With just over a year until the 2016 presidential election, it is time for college-aged students to start thinking about casting their vote.
For those who were not eligible to vote in the 2012 election, this upcoming election will be their first time having a say in who will be the next president of the United States.
Many students at Cabrini will finally have the chance to vote in 2016. While some students are completely confident they will be voting, others have some hesitations.
Not feeling educated enough in politics and believing that their votes do not matter are common themes for why young college-aged students believe they that will not be voting in 2016.
Josh Rauch, junior chemistry major, has already made the decision not to vote in the 2016 election.
“I don’t believe I am politically informed enough,” Rauch said. “However, I will vote in future presidential elections when I feel I can give a more educated vote.”
Feeling overwhelmed by voting and all of the political information that is out there is quite normal, especially for those who have not had as much exposure to politics.
However, there is one thing that many young college-aged students have had a lot of exposure to and that is social media.
In an attempt to attract more voters, many candidates have taken to social media to spread their information and reach social media users better. The upcoming presidential election has already been referred to as the “social media election” and candidates from both parties have been using Facebook, Twitter and Instagram as campaign tactics more than ever before.
Not all students here at Cabrini are hesitant about voting. In fact, some are completely positive that they will be casting their vote next November.
Kristen Murphy, sophomore psychology major, is a first-time voter and will definitely be voting in the 2016 election.
Murphy, who feels very passionate about politics, has being staying up-to-date on the news and trying to learn as much as she can about the candidates.
Murphy had some advice for her peers who may not be as interested in voting as she is.
“If you are voting for the first time and feel like you don’t know a lot about politics, watching the news can really help,” Murphy said. “Social media can be biased sometimes, so just make sure to not only use social media to form your political opinions. People our age should start learning about the election and be as educated as they can about politics.”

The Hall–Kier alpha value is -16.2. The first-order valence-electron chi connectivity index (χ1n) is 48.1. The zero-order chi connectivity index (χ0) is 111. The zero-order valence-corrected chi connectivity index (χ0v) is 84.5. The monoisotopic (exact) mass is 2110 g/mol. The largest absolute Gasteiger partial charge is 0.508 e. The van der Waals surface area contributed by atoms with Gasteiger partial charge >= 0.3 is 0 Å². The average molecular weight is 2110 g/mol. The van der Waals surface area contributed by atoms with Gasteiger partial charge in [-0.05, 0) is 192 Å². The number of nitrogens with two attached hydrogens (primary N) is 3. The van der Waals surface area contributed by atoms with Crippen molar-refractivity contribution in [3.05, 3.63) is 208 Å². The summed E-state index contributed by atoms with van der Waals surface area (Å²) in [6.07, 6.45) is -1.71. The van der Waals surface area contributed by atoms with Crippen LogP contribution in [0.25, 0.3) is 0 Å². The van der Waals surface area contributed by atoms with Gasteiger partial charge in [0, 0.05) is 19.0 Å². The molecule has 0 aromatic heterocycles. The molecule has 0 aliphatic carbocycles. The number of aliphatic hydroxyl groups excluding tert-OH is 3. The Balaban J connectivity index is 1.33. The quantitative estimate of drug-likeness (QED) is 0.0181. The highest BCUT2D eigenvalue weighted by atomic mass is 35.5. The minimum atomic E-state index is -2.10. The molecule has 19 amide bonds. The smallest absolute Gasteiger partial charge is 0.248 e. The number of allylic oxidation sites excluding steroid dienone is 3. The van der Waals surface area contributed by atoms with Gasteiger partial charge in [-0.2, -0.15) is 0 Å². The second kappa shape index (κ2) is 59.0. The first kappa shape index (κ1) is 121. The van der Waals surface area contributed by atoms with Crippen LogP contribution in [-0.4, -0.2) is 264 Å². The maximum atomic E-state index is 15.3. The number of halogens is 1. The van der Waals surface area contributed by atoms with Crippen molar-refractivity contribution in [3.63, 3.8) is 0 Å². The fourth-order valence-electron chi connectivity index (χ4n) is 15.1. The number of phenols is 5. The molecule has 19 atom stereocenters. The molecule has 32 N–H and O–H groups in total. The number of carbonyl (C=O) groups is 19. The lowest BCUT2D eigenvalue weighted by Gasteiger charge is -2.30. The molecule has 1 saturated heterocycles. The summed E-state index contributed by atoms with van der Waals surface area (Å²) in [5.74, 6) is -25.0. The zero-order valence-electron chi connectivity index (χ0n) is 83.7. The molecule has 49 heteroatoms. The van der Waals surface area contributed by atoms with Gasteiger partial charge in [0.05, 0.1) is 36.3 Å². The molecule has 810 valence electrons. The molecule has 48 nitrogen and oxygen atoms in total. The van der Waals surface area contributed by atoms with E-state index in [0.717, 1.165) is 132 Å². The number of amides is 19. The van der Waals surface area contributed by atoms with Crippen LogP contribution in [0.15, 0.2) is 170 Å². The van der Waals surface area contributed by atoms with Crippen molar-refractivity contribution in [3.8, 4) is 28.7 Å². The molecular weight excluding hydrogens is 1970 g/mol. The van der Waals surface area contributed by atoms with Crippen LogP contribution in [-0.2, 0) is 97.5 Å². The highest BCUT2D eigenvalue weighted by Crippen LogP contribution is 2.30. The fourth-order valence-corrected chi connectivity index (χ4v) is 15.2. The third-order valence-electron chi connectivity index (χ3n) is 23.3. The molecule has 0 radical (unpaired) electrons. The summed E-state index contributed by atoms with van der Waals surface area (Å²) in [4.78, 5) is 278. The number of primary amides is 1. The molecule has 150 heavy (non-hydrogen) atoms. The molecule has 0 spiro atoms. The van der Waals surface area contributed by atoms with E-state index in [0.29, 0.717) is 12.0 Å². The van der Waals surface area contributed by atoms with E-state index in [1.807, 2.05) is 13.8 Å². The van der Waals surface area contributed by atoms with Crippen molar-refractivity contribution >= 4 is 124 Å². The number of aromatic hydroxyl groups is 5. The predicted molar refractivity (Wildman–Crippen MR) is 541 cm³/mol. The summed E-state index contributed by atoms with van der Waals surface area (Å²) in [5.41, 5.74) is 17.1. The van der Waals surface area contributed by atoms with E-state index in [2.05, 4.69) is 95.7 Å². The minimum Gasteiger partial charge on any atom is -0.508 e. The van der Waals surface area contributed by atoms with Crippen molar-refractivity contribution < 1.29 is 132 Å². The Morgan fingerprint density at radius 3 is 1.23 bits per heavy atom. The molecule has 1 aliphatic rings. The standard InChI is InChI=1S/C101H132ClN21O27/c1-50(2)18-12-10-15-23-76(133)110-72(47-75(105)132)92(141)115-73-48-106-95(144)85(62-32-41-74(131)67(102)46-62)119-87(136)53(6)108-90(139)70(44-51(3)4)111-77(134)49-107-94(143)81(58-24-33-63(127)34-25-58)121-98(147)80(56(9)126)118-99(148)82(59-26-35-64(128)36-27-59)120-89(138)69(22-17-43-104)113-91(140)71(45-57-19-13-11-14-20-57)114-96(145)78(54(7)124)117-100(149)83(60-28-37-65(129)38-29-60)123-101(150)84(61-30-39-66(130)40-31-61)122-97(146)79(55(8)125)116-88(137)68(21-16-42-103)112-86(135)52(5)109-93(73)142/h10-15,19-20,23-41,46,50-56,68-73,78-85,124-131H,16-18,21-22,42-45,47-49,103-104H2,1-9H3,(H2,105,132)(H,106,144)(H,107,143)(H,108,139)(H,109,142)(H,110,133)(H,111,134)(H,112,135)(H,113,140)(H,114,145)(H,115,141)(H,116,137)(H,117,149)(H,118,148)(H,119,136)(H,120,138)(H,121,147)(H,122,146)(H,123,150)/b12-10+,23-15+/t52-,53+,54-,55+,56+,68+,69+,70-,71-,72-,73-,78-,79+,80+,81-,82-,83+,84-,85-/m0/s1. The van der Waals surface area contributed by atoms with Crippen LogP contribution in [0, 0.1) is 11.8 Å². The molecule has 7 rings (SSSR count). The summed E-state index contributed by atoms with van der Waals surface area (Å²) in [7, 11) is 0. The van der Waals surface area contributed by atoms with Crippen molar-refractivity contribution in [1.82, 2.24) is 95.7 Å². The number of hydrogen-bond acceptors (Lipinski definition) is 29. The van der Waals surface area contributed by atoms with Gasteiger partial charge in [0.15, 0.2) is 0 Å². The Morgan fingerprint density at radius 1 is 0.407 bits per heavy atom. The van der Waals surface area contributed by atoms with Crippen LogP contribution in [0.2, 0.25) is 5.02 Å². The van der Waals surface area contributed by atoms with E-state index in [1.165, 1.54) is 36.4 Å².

Junior Rory Early felt similarly to Murphy and will also be voting for the first time in the 2016 election. He has already started researching some of the candidates to make sure his vote will be an educated one.
“Once the election gets closer and there are fewer candidates, I will do my research via news sources,” Early said. “I want to find out where they get their funding’s from and also pay close attention to their interactions with people. I want to know who the candidates are as people, not just politicians.”
Despite mixed emotions from students about voting for the first time, faculty members are positive students should get out there and vote next November.
Dr. Felicity Duncan, assistant communication professor, believes voting in the presidential election is a great first step for young people to get involved in the political process.
“The act of voting is quite simple and therefore it is in no way a threatening or scary introduction to politics,” Duncan said.
She also believes that voting young is a great way to build habits and confidence within the political process.
“Voting helps to get students into the habit of being civic participants. Hopefully as they build the habit of voting young, when they get older they will not be scared of politics and be encouraged to get more involved in some other ways,” Duncan said.
Duncan teaches several courses on social media here at Cabrini and also voiced her opinion on the role of social media in the upcoming election.
“Social media can be a great tool to get information out quickly. This is especially important for candidates trying to reach young voters,” Duncan said. “Young people are trying to make an informed decision and accessing and following candidates on social media platforms can be a really good way to see and understand better who they are as people and what they stand for, as well as what they’ll do once they are in office.”
Tim Pierce, assistant men’s and women’s swim coach at Cabrini, also believes young people should start paying attention now, even though it is early in the campaigns.
“Right now, the number of candidates may be overwhelming for young people who are voting for the first time. Using social media and watching or reading about the debates can be really helpful, especially this early on,” Pierce said.
Seniors who voted in 2012 also gave some insight that can be helpful for their younger peers.
Alexis Drew, senior exercise science major, is very involved in politics. Not only did she vote in 2012, but she also volunteered on the 2008 Obama campaign and made phone calls encouraging people to vote.
Drew says her vote in 2012 had no influence from social media. In fact, Drew makes an effort to stay off of social media when it comes to politics.
“During election time, I actually stay off of social media because things that are said are often blown out of proportion and peoples words can be twisted,” Drew said.
Whether using social media or watching the debates to form political opinions, the most important thing for college-aged students to remember is that every vote counts.